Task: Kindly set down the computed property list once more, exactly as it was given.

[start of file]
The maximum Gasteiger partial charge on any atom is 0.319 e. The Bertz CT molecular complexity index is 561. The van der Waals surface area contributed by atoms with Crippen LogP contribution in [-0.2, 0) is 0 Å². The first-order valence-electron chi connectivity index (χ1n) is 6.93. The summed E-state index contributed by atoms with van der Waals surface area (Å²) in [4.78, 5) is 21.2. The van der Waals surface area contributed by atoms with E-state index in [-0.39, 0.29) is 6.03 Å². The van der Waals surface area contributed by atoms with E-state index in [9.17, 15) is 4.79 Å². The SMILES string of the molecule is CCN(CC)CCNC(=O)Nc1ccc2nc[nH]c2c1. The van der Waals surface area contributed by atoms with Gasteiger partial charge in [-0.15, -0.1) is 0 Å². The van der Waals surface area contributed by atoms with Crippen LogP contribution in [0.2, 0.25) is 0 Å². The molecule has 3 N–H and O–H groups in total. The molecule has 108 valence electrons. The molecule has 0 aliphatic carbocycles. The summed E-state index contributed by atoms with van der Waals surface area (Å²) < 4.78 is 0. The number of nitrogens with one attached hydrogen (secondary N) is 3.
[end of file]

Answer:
The maximum Gasteiger partial charge on any atom is 0.319 e. The Bertz CT molecular complexity index is 561. The van der Waals surface area contributed by atoms with Crippen LogP contribution in [-0.2, 0) is 0 Å². The first-order valence-electron chi connectivity index (χ1n) is 6.93. The summed E-state index contributed by atoms with van der Waals surface area (Å²) in [4.78, 5) is 21.2. The van der Waals surface area contributed by atoms with E-state index in [-0.39, 0.29) is 6.03 Å². The van der Waals surface area contributed by atoms with E-state index in [9.17, 15) is 4.79 Å². The SMILES string of the molecule is CCN(CC)CCNC(=O)Nc1ccc2nc[nH]c2c1. The van der Waals surface area contributed by atoms with Gasteiger partial charge in [-0.15, -0.1) is 0 Å². The van der Waals surface area contributed by atoms with Crippen LogP contribution in [0.2, 0.25) is 0 Å². The molecule has 3 N–H and O–H groups in total. The molecule has 108 valence electrons. The molecule has 0 aliphatic carbocycles. The summed E-state index contributed by atoms with van der Waals surface area (Å²) < 4.78 is 0. The number of nitrogens with one attached hydrogen (secondary N) is 3.